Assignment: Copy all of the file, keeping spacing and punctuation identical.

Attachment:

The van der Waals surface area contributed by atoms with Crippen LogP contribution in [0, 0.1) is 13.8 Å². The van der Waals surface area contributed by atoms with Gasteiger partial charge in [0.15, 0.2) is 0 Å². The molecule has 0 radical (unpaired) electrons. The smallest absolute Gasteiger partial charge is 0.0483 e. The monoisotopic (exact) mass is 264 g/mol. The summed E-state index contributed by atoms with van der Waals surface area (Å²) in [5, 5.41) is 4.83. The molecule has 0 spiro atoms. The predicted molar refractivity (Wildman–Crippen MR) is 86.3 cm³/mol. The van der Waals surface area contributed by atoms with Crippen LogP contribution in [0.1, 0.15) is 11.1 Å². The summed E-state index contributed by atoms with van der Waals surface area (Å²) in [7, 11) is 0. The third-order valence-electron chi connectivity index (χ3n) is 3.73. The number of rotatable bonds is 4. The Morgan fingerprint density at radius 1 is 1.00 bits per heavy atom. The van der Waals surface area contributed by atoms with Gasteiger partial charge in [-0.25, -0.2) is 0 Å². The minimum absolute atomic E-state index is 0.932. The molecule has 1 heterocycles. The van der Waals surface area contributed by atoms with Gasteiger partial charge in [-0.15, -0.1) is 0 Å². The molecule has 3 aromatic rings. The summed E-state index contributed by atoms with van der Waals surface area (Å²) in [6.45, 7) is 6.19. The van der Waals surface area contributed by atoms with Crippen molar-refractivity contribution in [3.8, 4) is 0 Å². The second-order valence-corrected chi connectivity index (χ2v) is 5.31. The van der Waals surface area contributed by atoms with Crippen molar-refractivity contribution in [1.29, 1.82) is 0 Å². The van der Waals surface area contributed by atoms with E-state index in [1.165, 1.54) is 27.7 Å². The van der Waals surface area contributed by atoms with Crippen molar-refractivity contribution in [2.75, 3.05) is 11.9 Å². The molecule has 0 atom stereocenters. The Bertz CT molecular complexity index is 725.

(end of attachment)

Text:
The van der Waals surface area contributed by atoms with Crippen LogP contribution in [0, 0.1) is 13.8 Å². The van der Waals surface area contributed by atoms with Gasteiger partial charge in [0.15, 0.2) is 0 Å². The molecule has 0 radical (unpaired) electrons. The smallest absolute Gasteiger partial charge is 0.0483 e. The monoisotopic (exact) mass is 264 g/mol. The summed E-state index contributed by atoms with van der Waals surface area (Å²) in [5, 5.41) is 4.83. The molecule has 0 spiro atoms. The predicted molar refractivity (Wildman–Crippen MR) is 86.3 cm³/mol. The van der Waals surface area contributed by atoms with Crippen LogP contribution in [0.1, 0.15) is 11.1 Å². The summed E-state index contributed by atoms with van der Waals surface area (Å²) in [7, 11) is 0. The third-order valence-electron chi connectivity index (χ3n) is 3.73. The number of rotatable bonds is 4. The Morgan fingerprint density at radius 1 is 1.00 bits per heavy atom. The van der Waals surface area contributed by atoms with Gasteiger partial charge in [-0.25, -0.2) is 0 Å². The minimum absolute atomic E-state index is 0.932. The molecule has 1 heterocycles. The van der Waals surface area contributed by atoms with Gasteiger partial charge in [-0.15, -0.1) is 0 Å². The molecule has 3 aromatic rings. The summed E-state index contributed by atoms with van der Waals surface area (Å²) in [6.45, 7) is 6.19. The van der Waals surface area contributed by atoms with Crippen molar-refractivity contribution in [3.8, 4) is 0 Å². The second-order valence-corrected chi connectivity index (χ2v) is 5.31. The van der Waals surface area contributed by atoms with Crippen molar-refractivity contribution in [1.29, 1.82) is 0 Å². The van der Waals surface area contributed by atoms with E-state index in [1.165, 1.54) is 27.7 Å². The van der Waals surface area contributed by atoms with Crippen molar-refractivity contribution in [2.75, 3.05) is 11.9 Å². The molecule has 0 atom stereocenters. The Bertz CT molecular complexity index is 725.